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Alex Ovechkin: 'It didn't work' for Team Russia

Captain laments defeat to Team Canada in World Cup semifinal

by Amalie Benjamin @AmalieBenjamin / Staff Writer

TORONTO -- Sidney Crosby was his usual brilliant self for Team Canada in its 5-3 win over Team Russia in the World Cup semifinal Saturday night. His counterpart, Team Russia captain Alex Ovechkin, struggled. 


He had one shot on goal in the game, and that did not come until eight minutes were gone in the third period, until Team Russia was down by two goals and the end seemed near.

Crosby? He scored the opening goal for Team Canada and had the primary assist on each of Brad Marchand's two goals, one of which tied the score and one of which put Team Canada ahead. Oh, and his team won.

"I tried to do my best, obviously," Ovechkin said. "Sometimes it doesn't matter if you score goals or not. You just have to play hard, and I tried to play my hardest. Everybody was on the same page, playing the same system."

But that was not about only Ovechkin, whose linemates were smothered by the Team Canada defense, just as he was smothered. That was a credit to the players on Team Canada assigned with defending him, including defensemen Shea Weber and Marc-Edouard Vlasic.

"Time and space," Vlasic said of the way the pair shut down Ovechkin, as well as linemates Evgeny Kuznetsov and Vladimir Tarasenko. "Against those three guys, his line especially, time and space, just be in their face. As soon as they get it, if you're there or your stick is there, it doesn't necessarily frustrate guys, but he can't make his plays."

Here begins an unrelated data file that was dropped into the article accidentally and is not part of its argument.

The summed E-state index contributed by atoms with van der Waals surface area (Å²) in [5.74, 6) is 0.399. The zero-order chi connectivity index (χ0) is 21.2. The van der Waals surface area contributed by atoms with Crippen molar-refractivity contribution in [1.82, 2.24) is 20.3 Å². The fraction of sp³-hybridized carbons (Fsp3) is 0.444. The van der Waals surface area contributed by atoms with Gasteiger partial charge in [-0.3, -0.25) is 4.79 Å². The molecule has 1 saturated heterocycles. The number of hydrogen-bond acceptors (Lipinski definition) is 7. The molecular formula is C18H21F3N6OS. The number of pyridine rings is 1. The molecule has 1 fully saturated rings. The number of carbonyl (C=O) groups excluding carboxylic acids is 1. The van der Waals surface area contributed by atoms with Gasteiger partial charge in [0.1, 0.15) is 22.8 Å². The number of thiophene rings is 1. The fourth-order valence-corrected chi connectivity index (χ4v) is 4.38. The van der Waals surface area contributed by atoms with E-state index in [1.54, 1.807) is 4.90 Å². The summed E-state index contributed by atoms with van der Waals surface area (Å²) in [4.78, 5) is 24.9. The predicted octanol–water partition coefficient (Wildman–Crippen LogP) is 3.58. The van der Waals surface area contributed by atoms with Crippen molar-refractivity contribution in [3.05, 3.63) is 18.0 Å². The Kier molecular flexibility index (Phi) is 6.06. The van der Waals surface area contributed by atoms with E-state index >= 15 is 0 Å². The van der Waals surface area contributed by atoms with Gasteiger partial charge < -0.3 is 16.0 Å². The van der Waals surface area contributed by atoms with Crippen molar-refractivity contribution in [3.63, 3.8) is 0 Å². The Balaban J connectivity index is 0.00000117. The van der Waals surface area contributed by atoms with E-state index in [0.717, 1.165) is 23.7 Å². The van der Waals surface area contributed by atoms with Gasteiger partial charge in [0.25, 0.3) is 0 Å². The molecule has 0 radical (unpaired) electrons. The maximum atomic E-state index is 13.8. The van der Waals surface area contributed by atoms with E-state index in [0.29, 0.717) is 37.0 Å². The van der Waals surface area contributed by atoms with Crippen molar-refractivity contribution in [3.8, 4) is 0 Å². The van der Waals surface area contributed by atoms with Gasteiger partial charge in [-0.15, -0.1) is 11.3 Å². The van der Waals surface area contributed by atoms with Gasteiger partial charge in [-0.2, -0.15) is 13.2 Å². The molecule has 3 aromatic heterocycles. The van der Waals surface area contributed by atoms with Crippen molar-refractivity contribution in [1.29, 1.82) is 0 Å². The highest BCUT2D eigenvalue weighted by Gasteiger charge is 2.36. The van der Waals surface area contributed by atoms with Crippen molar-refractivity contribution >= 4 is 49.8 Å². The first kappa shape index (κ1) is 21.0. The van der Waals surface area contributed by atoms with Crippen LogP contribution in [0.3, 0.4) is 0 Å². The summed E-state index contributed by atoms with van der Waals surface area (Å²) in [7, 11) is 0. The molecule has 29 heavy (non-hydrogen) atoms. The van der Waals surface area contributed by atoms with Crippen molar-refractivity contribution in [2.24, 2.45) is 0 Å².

Video: Crosby, Marchand lead Canada to 5-3 win over Russia

Especially not when his linemates are equally silenced. As Vlasic said, "Kuznetsov likes to pass it, but if he never has the puck, he can never pass it to Ovechkin, so you try to stay above him in the middle."

They did. And that was the problem for Team Russia, but not only on Saturday.

Through the tournament, Ovechkin had six shots on goal, though he did manage three points (one goal, two assists), none against Team Canada. This, from the player who has led the NHL in goals in each of the past four seasons, with 50-plus goals in each of the past three.

Still, his team could not and would not blame Ovechkin. It was them, they said. Not him.

"Maybe he doesn't have enough of luck," Team Russia coach Oleg Znarok said. "We are very content with his game."

One of the biggest misses for Team Russia was on the power play, when Ovechkin usually is otherworldly. It went 0-for-11 in the tournament on the power play, including 0-for-3 against Team Canada, with eight shots in those 11 chances.

Eight shots. Ovechkin is the type of player capable of eight shots in a single power play.

But not in this tournament. Not against Team Canada.

"We tried all the different things, but sometimes it just doesn't work," Ovechkin said. "We were on the same page. Everybody knew what they had to do. But it didn't work."

And that was something that Team Canada exulted in, in its ability to shut down Ovechkin, in the patience it showed.

"Obviously, he's a guy that can score at will," Weber said. "He scores 50 goals a year in the NHL. He's a dangerous player. Any chance you get to play against a guy like that and shut him down, yeah, you take pride in that side of the game."

They had reason to be proud. Ovechkin had reason to be disappointed. He had not been himself on the big stage, and though that was not solely his fault, he wasn't the offensive savior that Team Russia needed to balance the stellar play of goaltender Sergei Bobrovsky and push the team to greater heights than it has seen of late in international play.

Unlike Crosby, who, granted, had a much better supporting cast, Ovechkin's mark was not on this game. He did not have a goal or a point. He had only that single shot and two blocked shots in his 20:29 of ice time, and he was on the ice for the goal by Marchand that tied it 2-2 1:12 after Team Russia had taken the lead in the second period.

It was, at times, hard not to sneak a peek down to the Team Russia bench, just to recall the shape of No. 8, just to be assured of his presence, just to spy him as he leaned up against the boards seemingly eager to get back on the ice and work his magic. He was there, of course. The magic was not.

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